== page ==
Al Armendariz named to Environmental Protection Agency

Barack Obama

Al Armendariz named to Environmental Protection Agency

Al ArmendarizAl Armendariz, SMU associate professor of environmental and civil engineering, is President Barack Obama‘s choice to head the Environmental Protection Agency‘s Region 6, which includes Texas – the nation’s largest producer of industrial air pollution – and four other southwestern states.

“I look forward to working closely with Al Armendariz on the range of urgent environmental issues we face, in region 6 and across the nation,” said EPA Administrator Lisa P. Jackson, who announced the appointment. “At this moment of great challenge and even greater opportunity, I’m thrilled that Al will be part of our leadership team at EPA. He will certainly play an instrumental role in our Agency’s mission to protect our health and the environment.”

Regional EPA administrators promote state and local environmental protection efforts and serve as a liaison between Jackson and state and local government officials. Armendariz takes the helm at Region 6 at a time when the EPA has made it clear that Texas pollution enforcement standards are not high enough and must meet federal Clean Air Act requirements followed by other states.

“I think it’s fair to say that the new administration, the President and Lisa Jackson have put EPA on a new course to better protect the environment and I’m happy to be part of the team,” Armendariz said. “I think it’s pretty obvious to the regulated industries and the environmental groups and the politicians that what EPA is doing now is a big departure from what EPA has been doing for a number of years. It’s an exciting time.”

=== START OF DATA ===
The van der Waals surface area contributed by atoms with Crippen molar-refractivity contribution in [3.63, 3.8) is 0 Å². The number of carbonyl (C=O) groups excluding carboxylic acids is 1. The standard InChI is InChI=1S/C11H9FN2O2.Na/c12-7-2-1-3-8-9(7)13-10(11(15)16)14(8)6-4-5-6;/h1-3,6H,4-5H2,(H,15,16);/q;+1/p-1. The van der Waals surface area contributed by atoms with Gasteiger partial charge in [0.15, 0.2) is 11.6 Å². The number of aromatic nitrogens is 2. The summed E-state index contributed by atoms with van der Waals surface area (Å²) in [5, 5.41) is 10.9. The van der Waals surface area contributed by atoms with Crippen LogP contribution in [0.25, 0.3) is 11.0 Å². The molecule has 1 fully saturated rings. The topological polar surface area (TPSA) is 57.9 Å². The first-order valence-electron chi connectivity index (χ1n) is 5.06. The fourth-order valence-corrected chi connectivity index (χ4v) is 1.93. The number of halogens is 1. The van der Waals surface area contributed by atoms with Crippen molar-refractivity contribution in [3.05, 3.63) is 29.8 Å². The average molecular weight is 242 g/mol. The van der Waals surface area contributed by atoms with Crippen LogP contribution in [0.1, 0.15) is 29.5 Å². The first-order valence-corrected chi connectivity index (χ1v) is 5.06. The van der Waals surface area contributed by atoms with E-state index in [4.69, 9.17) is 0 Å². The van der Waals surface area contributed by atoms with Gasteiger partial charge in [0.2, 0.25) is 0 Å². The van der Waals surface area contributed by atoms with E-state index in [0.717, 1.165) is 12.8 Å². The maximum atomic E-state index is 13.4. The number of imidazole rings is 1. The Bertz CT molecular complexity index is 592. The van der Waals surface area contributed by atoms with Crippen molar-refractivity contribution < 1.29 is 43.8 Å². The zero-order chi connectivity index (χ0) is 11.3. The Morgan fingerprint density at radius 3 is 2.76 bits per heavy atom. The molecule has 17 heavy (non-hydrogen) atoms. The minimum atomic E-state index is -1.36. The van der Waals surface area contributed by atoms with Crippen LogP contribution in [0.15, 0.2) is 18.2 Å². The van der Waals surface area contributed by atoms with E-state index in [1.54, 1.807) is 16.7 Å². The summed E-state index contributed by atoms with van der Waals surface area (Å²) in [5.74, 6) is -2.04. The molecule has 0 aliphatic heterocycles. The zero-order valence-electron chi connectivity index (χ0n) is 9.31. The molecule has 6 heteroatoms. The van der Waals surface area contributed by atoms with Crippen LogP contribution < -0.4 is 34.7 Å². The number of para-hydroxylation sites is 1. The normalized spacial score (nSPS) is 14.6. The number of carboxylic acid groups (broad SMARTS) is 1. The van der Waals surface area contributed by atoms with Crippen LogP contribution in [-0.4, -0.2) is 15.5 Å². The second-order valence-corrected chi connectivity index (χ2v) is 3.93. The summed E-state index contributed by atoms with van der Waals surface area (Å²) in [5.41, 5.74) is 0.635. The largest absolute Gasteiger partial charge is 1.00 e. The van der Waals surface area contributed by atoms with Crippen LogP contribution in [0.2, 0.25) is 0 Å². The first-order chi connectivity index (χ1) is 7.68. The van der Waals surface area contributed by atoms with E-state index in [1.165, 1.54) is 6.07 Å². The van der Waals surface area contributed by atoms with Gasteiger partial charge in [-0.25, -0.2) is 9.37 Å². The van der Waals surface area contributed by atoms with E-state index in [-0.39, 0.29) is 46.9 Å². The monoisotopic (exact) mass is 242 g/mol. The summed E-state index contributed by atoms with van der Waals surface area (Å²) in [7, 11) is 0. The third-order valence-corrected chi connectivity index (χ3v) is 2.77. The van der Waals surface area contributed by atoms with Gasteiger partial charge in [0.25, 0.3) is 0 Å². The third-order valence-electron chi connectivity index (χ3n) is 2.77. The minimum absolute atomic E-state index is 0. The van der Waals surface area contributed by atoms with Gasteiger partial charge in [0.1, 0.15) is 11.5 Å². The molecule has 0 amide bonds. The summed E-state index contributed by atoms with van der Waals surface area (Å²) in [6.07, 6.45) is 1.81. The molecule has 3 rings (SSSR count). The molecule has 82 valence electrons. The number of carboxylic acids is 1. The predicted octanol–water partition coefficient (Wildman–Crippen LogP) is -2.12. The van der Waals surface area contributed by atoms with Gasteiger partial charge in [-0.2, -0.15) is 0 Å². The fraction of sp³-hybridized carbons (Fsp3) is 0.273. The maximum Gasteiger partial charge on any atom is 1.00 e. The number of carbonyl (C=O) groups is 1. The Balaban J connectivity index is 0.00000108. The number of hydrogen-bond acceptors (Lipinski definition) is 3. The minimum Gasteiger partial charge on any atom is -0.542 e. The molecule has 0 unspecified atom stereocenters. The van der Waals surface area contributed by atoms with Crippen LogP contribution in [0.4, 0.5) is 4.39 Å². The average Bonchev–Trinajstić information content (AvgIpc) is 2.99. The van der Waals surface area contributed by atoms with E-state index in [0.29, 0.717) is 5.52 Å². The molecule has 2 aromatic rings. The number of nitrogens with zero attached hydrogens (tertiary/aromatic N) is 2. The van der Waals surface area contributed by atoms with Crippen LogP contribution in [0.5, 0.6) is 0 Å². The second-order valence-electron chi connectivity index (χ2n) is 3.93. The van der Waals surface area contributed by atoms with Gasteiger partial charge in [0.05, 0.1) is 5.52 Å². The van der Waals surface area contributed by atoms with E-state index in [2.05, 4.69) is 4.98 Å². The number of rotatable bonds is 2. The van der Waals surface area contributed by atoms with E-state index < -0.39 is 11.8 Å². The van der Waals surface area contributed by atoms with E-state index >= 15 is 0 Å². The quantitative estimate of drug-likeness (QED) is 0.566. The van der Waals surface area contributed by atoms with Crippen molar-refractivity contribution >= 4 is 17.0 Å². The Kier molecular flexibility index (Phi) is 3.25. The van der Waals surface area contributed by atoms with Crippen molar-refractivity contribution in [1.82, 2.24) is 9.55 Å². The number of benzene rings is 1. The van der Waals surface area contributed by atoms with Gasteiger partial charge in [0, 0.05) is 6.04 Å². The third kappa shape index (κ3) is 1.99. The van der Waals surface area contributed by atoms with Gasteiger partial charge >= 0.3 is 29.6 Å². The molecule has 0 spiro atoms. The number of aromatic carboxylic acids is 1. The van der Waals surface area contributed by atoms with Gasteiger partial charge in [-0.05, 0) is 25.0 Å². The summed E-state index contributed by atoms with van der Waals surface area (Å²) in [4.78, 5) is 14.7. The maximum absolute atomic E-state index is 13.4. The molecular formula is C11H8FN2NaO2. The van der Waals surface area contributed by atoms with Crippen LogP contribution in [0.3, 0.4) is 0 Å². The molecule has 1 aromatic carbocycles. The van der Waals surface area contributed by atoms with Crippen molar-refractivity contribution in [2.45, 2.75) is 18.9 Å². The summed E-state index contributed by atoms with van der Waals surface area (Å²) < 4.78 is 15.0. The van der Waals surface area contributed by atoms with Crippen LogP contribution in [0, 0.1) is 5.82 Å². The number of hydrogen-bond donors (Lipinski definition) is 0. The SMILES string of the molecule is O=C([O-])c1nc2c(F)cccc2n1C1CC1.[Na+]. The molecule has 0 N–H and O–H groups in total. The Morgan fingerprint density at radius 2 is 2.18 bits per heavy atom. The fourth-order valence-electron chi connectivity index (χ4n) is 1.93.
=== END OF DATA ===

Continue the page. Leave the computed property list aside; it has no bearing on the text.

Region 6 includes the states of Texas, Louisiana, Arkansas, Oklahoma and New Mexico, as well as 66 Indian tribes. While on leave, Armendariz will retain his appointment with SMU’s Lyle School of Engineering.

“We are thrilled that Al Armendariz’ work in improving our living and working environments has been recognized by the President and EPA Administrator,” said Geoffrey Orsak, dean of the Lyle School. “Al is an extraordinarily talented, insightful and balanced engineer who will make a significant contribution to our nation and region.”

“I am very excited and I’m looking forward to joining the administration,” Armendariz said. “I’ve greatly enjoyed being at SMU. It’s been a fantastic place to work and I’ve had the support of Dean Orsak and Dr. (R. Gerald) Turner for all my activities. It’s been a great place to teach and do research, and I look forward to continuing my association with SMU for years to come.”

Armendariz joined SMU in 2002 after receiving his Ph.D in environmental engineering from the University of North Carolina at Chapel Hill School of Public Health. He worked as a research assistant at the MIT Center for Global Change Science at their Atmospheric Chemistry Laboratory in Massachusetts, and at the Radian Corporation in North Carolina as a chemical engineer, before joining the SMU faculty. He also spent a summer on special assignment to EPA’s Dallas office as an environmental scientist.

Learn more from SMU News

November 10, 2009|News|

Robert J. Norrell joins SMU experts for Common Reading discussion

Cover of 'Dreams From My Father' by Barack ObamaAuthor and historian Robert J. Norrell, professor of history and Bernadotte Schmitt Chair of Excellence at the University of Tennessee, will join SMU experts in a panel discussion of the University’s 2009 Common Reading at 4 p.m. Sept. 15 in the Hughes-Trigg Student Center Theater.

Three SMU professors, all from Dedman College of Humanities and Sciences, will participate in the discussion of Barack Obama’s 1995 memoir, Dreams From My Father: A Story of Race and Inheritance:

  • Angela Ards, assistant professor of English
  • Kenneth Hamilton, associate professor of history